Central Vietnam? Hue Cool!

After our homestay had come to an end, we then got on a plane to have a week long excursion to Central Vietnam to visit Danang, Hue, and Hoi An. My homestay family is originally from Danang, and still have many relatives still living there. They’ve only driven there once, but they said they left at 8 in the morning and arrived at 5 am the next day. Vietnamese roads, I will not miss you… We arrived in Danang just in time to see the international fireworks competition where we saw Portugal, Vietnam, and Japan’s pyrotechnics. I believe that starting the trip out with fireworks was appropriate, since the entire week was bing bang BOOM full of activities. I also believe that “bing bang BOOM” is an appropriate way to describe much of central Vietnam as it is developing at mach speed. So, central Vietnam? “Bing bang BOOM.” I can’t believe I’m trying to pack everything we did into one blog, because I know that I will fail to give the place the justice it deserves.

We first spent a spoiled couple of days in Hoi An at a luxurious hotel with an all-you-can-eat buffet (a nice change from our usual cockroach mating grounds), walking around the stunningly gorgeous streets. Activities in Hoi An include getting clothes tailored, buying endless array of kitschy souvenirs, and eating cau lau (another soup with crunchy crackers and ginger! my favorite). At some nights, they turn off all of the lights and one can set candles lanterns into the river, ride in a romantic boat ride, and listen to musicians who are set up all along the streets. It did slightly kill the mood when you bought your lantern and found a square of Styrofoam in the bottom… It was still a dream tourist spot, and ridiculously stunning. And what other place can you buy knee length, tailor made, purple leather boots?

On our way to Danang, we stopped at this place called “Marble Mountain” off of China Beach. There have been a few extraordinarily magical places that we’ve come to, and that was one of them. It was a series of temples tucked into the caves found in the sandstone hill that had been there for centuries. It had both Champa and Buddhist influence, and was made entirely from stone, painted with moss, decorated with carvings and red sticks of incense, lighted with sun pouring in from holes and cracks in the ceiling –the walls spoke of all the people that had been there. There is poetry, both old and new, carved onto the stone; people’s names scratched into the moss. We found out that the place had been key for the VC and the GIs during the war. I am desperately curious to know what it was like to be a GI, and in a place like Marble Mountain, and to have your war be so starkly contrasted with one of the more spiritual places I’ve been too. Our guide had us climb to the top, which was referred to as “heaven,” and to then tell us that this was where many VC snipers were stationed until Americans used it as their helicopter landing pad. Sounds more like hell to me.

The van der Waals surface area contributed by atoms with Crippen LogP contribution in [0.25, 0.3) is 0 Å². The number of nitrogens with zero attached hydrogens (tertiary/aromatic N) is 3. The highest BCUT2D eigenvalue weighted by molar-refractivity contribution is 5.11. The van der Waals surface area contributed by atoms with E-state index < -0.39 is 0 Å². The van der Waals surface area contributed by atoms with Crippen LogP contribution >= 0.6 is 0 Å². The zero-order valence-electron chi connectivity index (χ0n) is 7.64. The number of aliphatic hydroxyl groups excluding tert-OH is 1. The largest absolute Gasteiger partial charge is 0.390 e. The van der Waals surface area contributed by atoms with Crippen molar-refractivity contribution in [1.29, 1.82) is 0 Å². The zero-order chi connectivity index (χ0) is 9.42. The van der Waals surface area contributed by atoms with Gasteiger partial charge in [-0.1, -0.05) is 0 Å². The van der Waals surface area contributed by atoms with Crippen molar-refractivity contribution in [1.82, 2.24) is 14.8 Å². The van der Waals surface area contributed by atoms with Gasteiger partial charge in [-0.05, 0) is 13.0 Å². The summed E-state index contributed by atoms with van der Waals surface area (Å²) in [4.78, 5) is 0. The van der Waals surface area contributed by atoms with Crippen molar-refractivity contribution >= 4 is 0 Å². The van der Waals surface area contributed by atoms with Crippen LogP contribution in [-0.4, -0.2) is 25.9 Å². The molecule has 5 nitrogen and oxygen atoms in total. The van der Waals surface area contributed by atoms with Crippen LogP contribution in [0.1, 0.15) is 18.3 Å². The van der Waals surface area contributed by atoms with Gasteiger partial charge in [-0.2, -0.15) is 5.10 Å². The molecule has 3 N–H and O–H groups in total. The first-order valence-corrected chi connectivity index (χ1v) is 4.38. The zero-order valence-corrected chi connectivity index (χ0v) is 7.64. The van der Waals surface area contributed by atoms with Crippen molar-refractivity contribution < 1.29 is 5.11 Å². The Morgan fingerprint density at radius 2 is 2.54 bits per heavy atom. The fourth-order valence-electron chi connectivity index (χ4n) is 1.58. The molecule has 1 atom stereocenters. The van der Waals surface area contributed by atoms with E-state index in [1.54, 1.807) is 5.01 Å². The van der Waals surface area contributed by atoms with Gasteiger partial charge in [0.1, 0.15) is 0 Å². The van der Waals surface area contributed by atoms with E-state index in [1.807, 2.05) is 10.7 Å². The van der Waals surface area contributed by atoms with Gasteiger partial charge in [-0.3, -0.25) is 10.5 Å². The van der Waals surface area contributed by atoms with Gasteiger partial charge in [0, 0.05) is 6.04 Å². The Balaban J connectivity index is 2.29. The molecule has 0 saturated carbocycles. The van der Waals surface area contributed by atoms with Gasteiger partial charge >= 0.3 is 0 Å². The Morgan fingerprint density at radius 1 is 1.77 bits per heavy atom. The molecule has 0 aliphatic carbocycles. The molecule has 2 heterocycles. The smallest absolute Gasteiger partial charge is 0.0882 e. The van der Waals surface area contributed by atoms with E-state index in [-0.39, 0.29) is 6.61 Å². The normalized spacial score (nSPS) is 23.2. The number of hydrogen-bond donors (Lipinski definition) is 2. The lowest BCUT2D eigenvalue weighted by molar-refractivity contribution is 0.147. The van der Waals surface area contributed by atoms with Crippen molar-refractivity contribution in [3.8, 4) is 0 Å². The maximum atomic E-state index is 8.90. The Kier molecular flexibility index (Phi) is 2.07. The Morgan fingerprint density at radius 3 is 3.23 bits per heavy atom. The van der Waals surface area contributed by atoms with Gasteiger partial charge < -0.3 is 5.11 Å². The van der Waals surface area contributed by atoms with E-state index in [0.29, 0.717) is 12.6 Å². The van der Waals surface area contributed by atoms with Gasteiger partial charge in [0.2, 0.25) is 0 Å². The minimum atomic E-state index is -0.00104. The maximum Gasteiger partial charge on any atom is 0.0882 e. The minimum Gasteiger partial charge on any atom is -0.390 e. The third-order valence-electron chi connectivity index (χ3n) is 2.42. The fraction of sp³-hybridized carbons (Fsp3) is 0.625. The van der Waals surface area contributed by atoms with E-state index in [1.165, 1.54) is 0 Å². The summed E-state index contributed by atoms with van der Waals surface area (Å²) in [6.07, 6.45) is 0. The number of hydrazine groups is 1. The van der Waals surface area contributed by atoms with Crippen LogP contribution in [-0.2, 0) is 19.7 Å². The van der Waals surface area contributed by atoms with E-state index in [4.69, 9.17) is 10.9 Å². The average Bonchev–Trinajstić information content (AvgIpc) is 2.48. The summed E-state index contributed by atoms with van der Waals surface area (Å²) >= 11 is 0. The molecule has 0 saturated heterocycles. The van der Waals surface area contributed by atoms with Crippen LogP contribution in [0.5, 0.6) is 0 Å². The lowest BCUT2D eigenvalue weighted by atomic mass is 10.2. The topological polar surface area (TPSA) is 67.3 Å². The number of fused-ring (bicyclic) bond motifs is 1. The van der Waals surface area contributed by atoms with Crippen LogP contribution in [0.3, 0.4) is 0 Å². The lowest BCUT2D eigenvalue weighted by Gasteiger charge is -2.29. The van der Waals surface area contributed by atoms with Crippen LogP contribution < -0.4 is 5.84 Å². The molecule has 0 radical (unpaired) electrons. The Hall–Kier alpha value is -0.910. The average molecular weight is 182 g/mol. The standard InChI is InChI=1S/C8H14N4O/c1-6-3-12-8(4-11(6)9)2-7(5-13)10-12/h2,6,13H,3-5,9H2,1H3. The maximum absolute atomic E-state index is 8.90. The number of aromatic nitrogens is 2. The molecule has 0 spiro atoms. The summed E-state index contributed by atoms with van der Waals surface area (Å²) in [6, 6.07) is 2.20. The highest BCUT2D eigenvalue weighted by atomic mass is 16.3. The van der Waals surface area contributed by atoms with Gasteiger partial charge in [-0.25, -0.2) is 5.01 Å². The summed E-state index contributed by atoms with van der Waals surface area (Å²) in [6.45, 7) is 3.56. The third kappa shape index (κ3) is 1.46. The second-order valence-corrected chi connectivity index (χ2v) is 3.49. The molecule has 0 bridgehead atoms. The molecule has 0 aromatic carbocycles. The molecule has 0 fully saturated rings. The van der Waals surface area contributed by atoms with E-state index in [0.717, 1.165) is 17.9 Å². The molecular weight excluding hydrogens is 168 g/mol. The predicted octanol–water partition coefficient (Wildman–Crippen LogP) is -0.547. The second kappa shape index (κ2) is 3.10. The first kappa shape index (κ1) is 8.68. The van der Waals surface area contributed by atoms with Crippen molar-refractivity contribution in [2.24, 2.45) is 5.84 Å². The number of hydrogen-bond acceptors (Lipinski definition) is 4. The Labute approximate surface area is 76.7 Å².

Danang itself is really where BOOM was obvious—for the 20 km into town from marble mountain, dozens and dozens of hoity toity hotels and resorts were popping up on the beach, a stark contrast from the humble houses with corrugated tin roofs that we saw on the way. Central Vietnam used to be one of the poorest areas of the country, and was also one of the hardest hit during the war, and will soon be one of the more wealthy destination spots. Its safe to say, that in 10, maybe even 5 years, Danang will be a completely different place. However, if they plan on being a destination spot, they’re going to have to get used to women swimming in more scandalous outfits than jeans.

And then to Hue! the imperial city of Hue… Stunning and touristy beyond belief—my favorite was the tomb of Minh Mang. We went right before sunset when the place was practically empty, and stumbled upon the filming of a popular Vietnamese TV show; surreal to say the least.  On our last evening, we floated down the perfume river on a decorated boat with our own private concert of talented musicians trained in traditional music of the area. There is a non-definitive quality to the music here: it waivers and dances, yet everyone there knows exactly how and where the notes will go. All I can do is let myself succumb to the sounds and enjoy the wild ride. Needles to say, it was HUE cool.

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